NIH hits pause on non-critical lab work

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NIH became the latest group to pare back its research due to the COVID-19 outbreak, following in the footsteps of multiple biopharmas that have paused preclinical and clinical programs this week. The organization will shift all non-mission critical lab operations to maintenance, starting March 23.

Lab work that will continue includes care of research participants in NIH clinical protocols that are non-elective; research directly on COVID-19; urgent public health research recommended by NIH scientific leadership; work involving significant research investments that could be lost if not continued; and protection of life, property and resources, including the care of research animals.

Data analysis, literature reviews, and drafting and review of manuscripts will be performed remotely.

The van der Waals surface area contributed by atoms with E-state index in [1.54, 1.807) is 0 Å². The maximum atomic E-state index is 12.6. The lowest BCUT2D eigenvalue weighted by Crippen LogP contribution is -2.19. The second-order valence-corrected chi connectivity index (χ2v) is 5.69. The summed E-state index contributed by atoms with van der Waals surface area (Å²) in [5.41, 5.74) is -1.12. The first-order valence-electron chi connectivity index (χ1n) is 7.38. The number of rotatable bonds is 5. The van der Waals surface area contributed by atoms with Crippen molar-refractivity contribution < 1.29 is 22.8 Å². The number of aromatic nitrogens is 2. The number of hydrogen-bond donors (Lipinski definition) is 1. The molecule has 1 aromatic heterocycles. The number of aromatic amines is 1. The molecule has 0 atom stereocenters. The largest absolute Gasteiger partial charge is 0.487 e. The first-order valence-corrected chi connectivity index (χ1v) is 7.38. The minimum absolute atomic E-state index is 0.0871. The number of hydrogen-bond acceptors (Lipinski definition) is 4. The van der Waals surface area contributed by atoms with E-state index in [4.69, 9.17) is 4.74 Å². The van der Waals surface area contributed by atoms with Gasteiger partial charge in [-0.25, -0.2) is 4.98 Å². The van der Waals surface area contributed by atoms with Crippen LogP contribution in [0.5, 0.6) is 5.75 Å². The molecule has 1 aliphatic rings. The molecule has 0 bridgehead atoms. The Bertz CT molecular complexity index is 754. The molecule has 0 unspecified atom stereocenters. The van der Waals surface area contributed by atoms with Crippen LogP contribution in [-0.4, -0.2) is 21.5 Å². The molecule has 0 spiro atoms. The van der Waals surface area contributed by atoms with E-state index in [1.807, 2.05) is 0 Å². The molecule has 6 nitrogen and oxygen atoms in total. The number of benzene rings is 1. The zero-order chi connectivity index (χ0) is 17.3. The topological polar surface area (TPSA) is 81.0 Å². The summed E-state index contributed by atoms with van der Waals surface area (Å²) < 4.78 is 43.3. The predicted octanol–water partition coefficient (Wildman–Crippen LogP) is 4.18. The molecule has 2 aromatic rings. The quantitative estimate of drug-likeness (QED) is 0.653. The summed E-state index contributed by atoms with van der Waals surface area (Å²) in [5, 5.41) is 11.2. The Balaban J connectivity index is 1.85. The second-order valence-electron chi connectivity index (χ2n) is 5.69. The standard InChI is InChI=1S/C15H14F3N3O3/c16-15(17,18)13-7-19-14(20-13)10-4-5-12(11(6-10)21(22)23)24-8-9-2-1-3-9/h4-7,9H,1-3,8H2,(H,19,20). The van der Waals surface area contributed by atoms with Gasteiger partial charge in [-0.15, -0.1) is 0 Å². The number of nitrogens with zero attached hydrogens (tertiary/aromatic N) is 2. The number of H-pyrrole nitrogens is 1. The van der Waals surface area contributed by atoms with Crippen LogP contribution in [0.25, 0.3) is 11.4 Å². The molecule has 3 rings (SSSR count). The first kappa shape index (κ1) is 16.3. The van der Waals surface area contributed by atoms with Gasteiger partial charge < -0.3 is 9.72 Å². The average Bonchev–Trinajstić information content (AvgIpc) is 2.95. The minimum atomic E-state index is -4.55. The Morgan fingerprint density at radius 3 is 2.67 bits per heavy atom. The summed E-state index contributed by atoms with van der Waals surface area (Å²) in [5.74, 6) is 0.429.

NIH’s move comes after several San Francisco Bay Area biopharmas, including the Genentech Inc. unit of Roche (SIX:ROG; OTCQX:RHHBY), told BioCentury this week that lab access is being restricted to essential staff in the wake of a shelter-in-place order that took effect Monday; California Governor Gavin Newsom expanded the directive to the whole state Thursday. Non-mission critical research activities -- largely preclinical programs that aren’t on track for an imminent IND -- are being cut back (see “Bay Area Labs Pare Down to Essentials”).

A slew of other companies have halted clinical trials to preserve patient and staff safety. On Friday, Forty Seven Inc. said it will delay the initiation of its Phase I trial of FSI-174, a mAb targeting cKIT, which was slated to begin this quarter. In a statement, the company said it would “re-visit the timing of a potential trial initiation in the second quarter” (see “Trials, In-Hospital Treatments and Guidances Hit Snags”).

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